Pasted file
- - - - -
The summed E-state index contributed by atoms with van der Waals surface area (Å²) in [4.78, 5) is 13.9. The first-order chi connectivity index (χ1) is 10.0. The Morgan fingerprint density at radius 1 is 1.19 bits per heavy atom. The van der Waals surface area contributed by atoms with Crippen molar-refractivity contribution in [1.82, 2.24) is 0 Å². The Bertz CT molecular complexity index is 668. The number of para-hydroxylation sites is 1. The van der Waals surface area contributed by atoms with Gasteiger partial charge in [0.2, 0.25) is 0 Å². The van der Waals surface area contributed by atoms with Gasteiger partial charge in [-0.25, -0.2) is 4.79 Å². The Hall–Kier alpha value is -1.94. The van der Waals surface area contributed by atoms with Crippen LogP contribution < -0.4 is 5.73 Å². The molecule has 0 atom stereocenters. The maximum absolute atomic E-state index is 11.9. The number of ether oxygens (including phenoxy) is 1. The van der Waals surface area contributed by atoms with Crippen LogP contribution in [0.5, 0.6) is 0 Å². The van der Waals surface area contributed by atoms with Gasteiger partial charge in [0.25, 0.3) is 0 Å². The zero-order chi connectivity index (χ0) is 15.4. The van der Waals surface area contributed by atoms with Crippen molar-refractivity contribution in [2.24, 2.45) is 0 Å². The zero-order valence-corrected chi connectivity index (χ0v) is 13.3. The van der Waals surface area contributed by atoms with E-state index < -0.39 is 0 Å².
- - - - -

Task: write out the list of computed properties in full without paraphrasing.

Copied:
The summed E-state index contributed by atoms with van der Waals surface area (Å²) in [4.78, 5) is 13.9. The first-order chi connectivity index (χ1) is 10.0. The Morgan fingerprint density at radius 1 is 1.19 bits per heavy atom. The van der Waals surface area contributed by atoms with Crippen molar-refractivity contribution in [1.82, 2.24) is 0 Å². The Bertz CT molecular complexity index is 668. The number of para-hydroxylation sites is 1. The van der Waals surface area contributed by atoms with Gasteiger partial charge in [0.2, 0.25) is 0 Å². The van der Waals surface area contributed by atoms with Gasteiger partial charge in [-0.25, -0.2) is 4.79 Å². The Hall–Kier alpha value is -1.94. The van der Waals surface area contributed by atoms with Crippen LogP contribution < -0.4 is 5.73 Å². The molecule has 0 atom stereocenters. The maximum absolute atomic E-state index is 11.9. The number of ether oxygens (including phenoxy) is 1. The van der Waals surface area contributed by atoms with Crippen LogP contribution in [0.5, 0.6) is 0 Å². The van der Waals surface area contributed by atoms with Gasteiger partial charge in [0.25, 0.3) is 0 Å². The zero-order chi connectivity index (χ0) is 15.4. The van der Waals surface area contributed by atoms with Crippen molar-refractivity contribution in [2.24, 2.45) is 0 Å². The zero-order valence-corrected chi connectivity index (χ0v) is 13.3. The van der Waals surface area contributed by atoms with E-state index < -0.39 is 0 Å².